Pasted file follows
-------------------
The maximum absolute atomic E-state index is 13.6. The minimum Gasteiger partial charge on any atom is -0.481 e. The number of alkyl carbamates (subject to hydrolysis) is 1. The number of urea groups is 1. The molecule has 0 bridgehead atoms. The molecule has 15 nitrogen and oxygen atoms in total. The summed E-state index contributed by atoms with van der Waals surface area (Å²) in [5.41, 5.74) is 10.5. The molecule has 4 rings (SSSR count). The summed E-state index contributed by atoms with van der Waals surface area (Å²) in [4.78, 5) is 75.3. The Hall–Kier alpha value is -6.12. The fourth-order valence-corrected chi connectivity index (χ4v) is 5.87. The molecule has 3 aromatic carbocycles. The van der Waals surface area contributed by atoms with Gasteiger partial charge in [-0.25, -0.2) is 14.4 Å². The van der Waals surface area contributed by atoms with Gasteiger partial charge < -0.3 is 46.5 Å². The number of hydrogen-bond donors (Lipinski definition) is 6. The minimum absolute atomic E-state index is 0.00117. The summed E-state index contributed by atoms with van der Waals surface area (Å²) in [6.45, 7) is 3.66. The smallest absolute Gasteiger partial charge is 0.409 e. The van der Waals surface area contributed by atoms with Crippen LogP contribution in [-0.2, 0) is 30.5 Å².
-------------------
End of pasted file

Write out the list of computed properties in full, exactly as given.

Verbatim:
The maximum absolute atomic E-state index is 13.6. The minimum Gasteiger partial charge on any atom is -0.481 e. The number of alkyl carbamates (subject to hydrolysis) is 1. The number of urea groups is 1. The molecule has 0 bridgehead atoms. The molecule has 15 nitrogen and oxygen atoms in total. The summed E-state index contributed by atoms with van der Waals surface area (Å²) in [5.41, 5.74) is 10.5. The molecule has 4 rings (SSSR count). The summed E-state index contributed by atoms with van der Waals surface area (Å²) in [4.78, 5) is 75.3. The Hall–Kier alpha value is -6.12. The fourth-order valence-corrected chi connectivity index (χ4v) is 5.87. The molecule has 3 aromatic carbocycles. The van der Waals surface area contributed by atoms with Gasteiger partial charge in [-0.25, -0.2) is 14.4 Å². The van der Waals surface area contributed by atoms with Gasteiger partial charge < -0.3 is 46.5 Å². The number of hydrogen-bond donors (Lipinski definition) is 6. The minimum absolute atomic E-state index is 0.00117. The summed E-state index contributed by atoms with van der Waals surface area (Å²) in [6.45, 7) is 3.66. The smallest absolute Gasteiger partial charge is 0.409 e. The van der Waals surface area contributed by atoms with Crippen LogP contribution in [-0.2, 0) is 30.5 Å².